萌萝社

Ariz. Chamber and Manufacturers Council push back against federal regulatory overreach on air quality

In a recent letter sent to the White House, the 萌萝社 Chamber of Commerce & Industry and Arizona Manufacturers Council joined a coalition of business groups led by the National Association of Manufacturers in opposition to the Environmental Protection Agency鈥檚 proposed revised regulation of air particles that are less than 2.5 micrometers in diameter, also known as particulate matter 2.5 or PM2.5.

The new standard would severely constrict economic development by limiting the issuance of permits for new major construction projects like those made possible by the bipartisan infrastructure law and the CHIPS and Science Act, and would undermine manufacturers鈥 capacity to invest in modern technologies that tackle air quality issues, decrease emissions, and safeguard the environment, all while safeguarding manufacturing jobs and fostering economic growth.

Thanks to innovations in air quality management, PM2.5 levels have dropped a full 42% since 2000 according to EPA鈥檚 2022 Air Trends and National Emissions Inventory report.

EPA鈥檚 proposed regulations are estimated to threaten $162.4 billion and $197.4 billion worth of economic activity, potentially jeopardizing 852,100 to 973,900 existing jobs according to .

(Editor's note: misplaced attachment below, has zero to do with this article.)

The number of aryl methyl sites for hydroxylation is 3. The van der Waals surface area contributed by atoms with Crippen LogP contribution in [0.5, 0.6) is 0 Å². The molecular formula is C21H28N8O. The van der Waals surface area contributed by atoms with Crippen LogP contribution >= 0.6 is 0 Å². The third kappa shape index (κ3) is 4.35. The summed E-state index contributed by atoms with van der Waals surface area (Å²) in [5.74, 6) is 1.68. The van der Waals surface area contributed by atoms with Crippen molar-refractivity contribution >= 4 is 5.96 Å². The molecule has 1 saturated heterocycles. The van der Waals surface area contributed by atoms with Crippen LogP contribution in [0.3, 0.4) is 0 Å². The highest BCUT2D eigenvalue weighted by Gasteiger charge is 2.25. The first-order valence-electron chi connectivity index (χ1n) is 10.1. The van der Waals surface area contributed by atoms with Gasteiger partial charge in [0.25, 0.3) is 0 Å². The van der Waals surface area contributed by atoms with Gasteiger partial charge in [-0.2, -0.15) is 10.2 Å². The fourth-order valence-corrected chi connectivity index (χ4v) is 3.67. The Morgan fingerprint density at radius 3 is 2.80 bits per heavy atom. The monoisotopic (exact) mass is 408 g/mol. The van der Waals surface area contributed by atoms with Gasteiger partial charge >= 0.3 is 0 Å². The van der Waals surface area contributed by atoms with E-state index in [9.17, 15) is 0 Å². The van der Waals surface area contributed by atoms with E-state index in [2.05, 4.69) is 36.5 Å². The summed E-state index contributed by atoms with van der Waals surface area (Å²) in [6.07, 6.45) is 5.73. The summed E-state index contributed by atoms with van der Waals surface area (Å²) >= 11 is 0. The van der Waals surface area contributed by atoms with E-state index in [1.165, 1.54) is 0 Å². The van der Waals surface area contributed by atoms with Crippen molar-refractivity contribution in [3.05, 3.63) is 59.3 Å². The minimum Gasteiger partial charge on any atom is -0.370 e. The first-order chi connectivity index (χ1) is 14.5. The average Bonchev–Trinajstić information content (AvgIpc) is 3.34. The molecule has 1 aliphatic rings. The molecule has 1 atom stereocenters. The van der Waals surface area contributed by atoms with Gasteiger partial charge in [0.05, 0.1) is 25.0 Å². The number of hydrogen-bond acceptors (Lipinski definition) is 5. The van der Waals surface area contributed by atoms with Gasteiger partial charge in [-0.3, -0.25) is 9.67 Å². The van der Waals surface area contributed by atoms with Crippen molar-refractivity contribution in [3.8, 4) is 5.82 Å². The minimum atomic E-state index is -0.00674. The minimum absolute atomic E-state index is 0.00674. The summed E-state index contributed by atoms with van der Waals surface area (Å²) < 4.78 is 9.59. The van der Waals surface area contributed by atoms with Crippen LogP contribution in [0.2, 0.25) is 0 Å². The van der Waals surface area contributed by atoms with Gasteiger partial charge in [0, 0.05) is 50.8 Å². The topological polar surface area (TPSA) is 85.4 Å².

The letter highlights that PM2.5 emissions in the U.S. often originate from nonpoint sources like wildfires and road dust. The impact of Canadian wildfires on U.S. air quality, for example, surpasses that of industrial sources. 

Compliance with existing and potential new standards becomes challenging due to the influence of nonpoint emissions on the federal government鈥檚 determinations of whether an area should be found to be in nonattainment. The business groups argue that EPA鈥檚 Regulatory Impact Analysis lacks sufficient controls for achieving proposed standards nationwide.

Despite nonpoint sources being the main culprits, the coalition says the cost of compliance falls solely on certain entities, impacting job creation, innovation, and investment. 

Economic impacts will be localized, hindering new manufacturing facilities and jobs due to stricter standards. About 22% of U.S. counties could be deemed out of compliance, and even areas meeting proposed standards would have little room for new economic development.

The letter also raises concerns about the impracticality of standards set at background levels, making it nearly impossible for industries to comply since even minimal emissions could push an area out of attainment. This could lead to adverse outcomes like potential relocation of new facilities to countries with lower air quality standards, contradicting economic and environmental goals. 

鈥淢anufacturers across Arizona and the country are willing partners in the EPA鈥檚 efforts to improve air quality. Our processes are cleaner and more innovative than they鈥檝e ever been,鈥 Arizona Manufacturers Council Executive Director Grace Appelbe said. 鈥淏ut we can鈥檛 comply with regulations that are unattainable. The administration needs to maintain the existing standard to allow for much needed economic growth.鈥

Image courtesy dave_7 from Lethbridge, Canada, CC BY-SA 2.0 <https://creativecommons.org/licenses/by-sa/2.0>, via Wikimedia Commons

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